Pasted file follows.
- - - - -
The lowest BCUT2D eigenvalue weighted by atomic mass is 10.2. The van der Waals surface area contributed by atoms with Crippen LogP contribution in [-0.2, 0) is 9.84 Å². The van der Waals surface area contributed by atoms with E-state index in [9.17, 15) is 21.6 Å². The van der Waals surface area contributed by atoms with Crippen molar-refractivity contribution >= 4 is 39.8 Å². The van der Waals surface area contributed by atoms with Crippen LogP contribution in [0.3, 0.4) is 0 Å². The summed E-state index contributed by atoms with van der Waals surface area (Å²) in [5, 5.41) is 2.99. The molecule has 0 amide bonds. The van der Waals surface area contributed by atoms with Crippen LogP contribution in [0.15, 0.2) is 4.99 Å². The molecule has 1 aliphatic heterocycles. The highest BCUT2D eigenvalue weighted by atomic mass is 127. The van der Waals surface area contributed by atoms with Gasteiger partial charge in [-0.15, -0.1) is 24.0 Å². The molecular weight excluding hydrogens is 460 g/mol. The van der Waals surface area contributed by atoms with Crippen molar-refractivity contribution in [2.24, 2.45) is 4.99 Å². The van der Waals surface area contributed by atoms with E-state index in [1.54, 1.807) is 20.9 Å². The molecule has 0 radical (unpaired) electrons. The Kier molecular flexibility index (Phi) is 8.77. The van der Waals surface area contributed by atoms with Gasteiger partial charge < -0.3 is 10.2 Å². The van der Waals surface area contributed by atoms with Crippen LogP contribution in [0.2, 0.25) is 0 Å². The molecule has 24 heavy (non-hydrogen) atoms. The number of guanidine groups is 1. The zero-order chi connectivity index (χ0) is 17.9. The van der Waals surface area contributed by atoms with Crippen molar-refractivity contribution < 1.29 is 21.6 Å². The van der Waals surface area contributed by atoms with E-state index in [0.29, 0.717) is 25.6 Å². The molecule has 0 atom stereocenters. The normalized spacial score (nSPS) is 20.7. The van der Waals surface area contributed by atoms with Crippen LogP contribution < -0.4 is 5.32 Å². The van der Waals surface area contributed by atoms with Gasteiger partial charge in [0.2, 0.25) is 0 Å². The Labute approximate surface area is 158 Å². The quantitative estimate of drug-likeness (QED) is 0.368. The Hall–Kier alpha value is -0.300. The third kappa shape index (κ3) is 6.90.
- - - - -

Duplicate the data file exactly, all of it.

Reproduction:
The lowest BCUT2D eigenvalue weighted by atomic mass is 10.2. The van der Waals surface area contributed by atoms with Crippen LogP contribution in [-0.2, 0) is 9.84 Å². The van der Waals surface area contributed by atoms with E-state index in [9.17, 15) is 21.6 Å². The van der Waals surface area contributed by atoms with Crippen molar-refractivity contribution >= 4 is 39.8 Å². The van der Waals surface area contributed by atoms with Crippen LogP contribution in [0.3, 0.4) is 0 Å². The summed E-state index contributed by atoms with van der Waals surface area (Å²) in [5, 5.41) is 2.99. The molecule has 0 amide bonds. The van der Waals surface area contributed by atoms with Crippen LogP contribution in [0.15, 0.2) is 4.99 Å². The molecule has 1 aliphatic heterocycles. The highest BCUT2D eigenvalue weighted by atomic mass is 127. The van der Waals surface area contributed by atoms with Gasteiger partial charge in [-0.15, -0.1) is 24.0 Å². The molecular weight excluding hydrogens is 460 g/mol. The van der Waals surface area contributed by atoms with Crippen molar-refractivity contribution in [2.24, 2.45) is 4.99 Å². The van der Waals surface area contributed by atoms with E-state index in [1.54, 1.807) is 20.9 Å². The molecule has 0 radical (unpaired) electrons. The Kier molecular flexibility index (Phi) is 8.77. The van der Waals surface area contributed by atoms with Gasteiger partial charge < -0.3 is 10.2 Å². The van der Waals surface area contributed by atoms with Crippen LogP contribution in [0.2, 0.25) is 0 Å². The molecule has 24 heavy (non-hydrogen) atoms. The number of guanidine groups is 1. The zero-order chi connectivity index (χ0) is 17.9. The van der Waals surface area contributed by atoms with Crippen molar-refractivity contribution < 1.29 is 21.6 Å². The van der Waals surface area contributed by atoms with E-state index in [0.29, 0.717) is 25.6 Å². The molecule has 0 atom stereocenters. The normalized spacial score (nSPS) is 20.7. The van der Waals surface area contributed by atoms with Crippen LogP contribution < -0.4 is 5.32 Å². The van der Waals surface area contributed by atoms with Gasteiger partial charge in [0.2, 0.25) is 0 Å². The Labute approximate surface area is 158 Å². The quantitative estimate of drug-likeness (QED) is 0.368. The Hall–Kier alpha value is -0.300. The third kappa shape index (κ3) is 6.90.